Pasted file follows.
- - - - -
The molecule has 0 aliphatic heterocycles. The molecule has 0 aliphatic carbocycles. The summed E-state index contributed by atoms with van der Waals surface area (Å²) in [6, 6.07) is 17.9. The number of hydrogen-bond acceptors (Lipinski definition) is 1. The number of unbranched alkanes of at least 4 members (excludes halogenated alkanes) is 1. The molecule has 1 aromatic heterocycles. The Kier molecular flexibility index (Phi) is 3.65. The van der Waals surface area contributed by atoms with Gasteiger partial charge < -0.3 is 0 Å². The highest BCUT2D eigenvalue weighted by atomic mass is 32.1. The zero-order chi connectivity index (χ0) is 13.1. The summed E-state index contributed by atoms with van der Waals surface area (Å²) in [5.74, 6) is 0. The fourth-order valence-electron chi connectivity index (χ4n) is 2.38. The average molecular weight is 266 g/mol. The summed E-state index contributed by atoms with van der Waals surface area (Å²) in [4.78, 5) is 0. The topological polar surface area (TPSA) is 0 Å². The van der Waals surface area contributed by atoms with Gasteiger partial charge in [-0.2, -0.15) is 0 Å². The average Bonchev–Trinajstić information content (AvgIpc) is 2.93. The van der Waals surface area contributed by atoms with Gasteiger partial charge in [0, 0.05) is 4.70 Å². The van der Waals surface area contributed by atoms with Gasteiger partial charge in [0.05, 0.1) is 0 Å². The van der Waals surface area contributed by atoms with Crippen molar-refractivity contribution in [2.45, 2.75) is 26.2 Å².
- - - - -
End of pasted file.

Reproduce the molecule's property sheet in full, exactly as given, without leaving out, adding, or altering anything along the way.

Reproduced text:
The molecule has 0 aliphatic heterocycles. The molecule has 0 aliphatic carbocycles. The summed E-state index contributed by atoms with van der Waals surface area (Å²) in [6, 6.07) is 17.9. The number of hydrogen-bond acceptors (Lipinski definition) is 1. The number of unbranched alkanes of at least 4 members (excludes halogenated alkanes) is 1. The molecule has 1 aromatic heterocycles. The Kier molecular flexibility index (Phi) is 3.65. The van der Waals surface area contributed by atoms with Gasteiger partial charge < -0.3 is 0 Å². The highest BCUT2D eigenvalue weighted by atomic mass is 32.1. The zero-order chi connectivity index (χ0) is 13.1. The summed E-state index contributed by atoms with van der Waals surface area (Å²) in [5.74, 6) is 0. The fourth-order valence-electron chi connectivity index (χ4n) is 2.38. The average molecular weight is 266 g/mol. The summed E-state index contributed by atoms with van der Waals surface area (Å²) in [4.78, 5) is 0. The topological polar surface area (TPSA) is 0 Å². The van der Waals surface area contributed by atoms with Gasteiger partial charge in [-0.2, -0.15) is 0 Å². The average Bonchev–Trinajstić information content (AvgIpc) is 2.93. The van der Waals surface area contributed by atoms with Gasteiger partial charge in [0, 0.05) is 4.70 Å². The van der Waals surface area contributed by atoms with Gasteiger partial charge in [0.05, 0.1) is 0 Å². The van der Waals surface area contributed by atoms with Crippen molar-refractivity contribution in [2.45, 2.75) is 26.2 Å².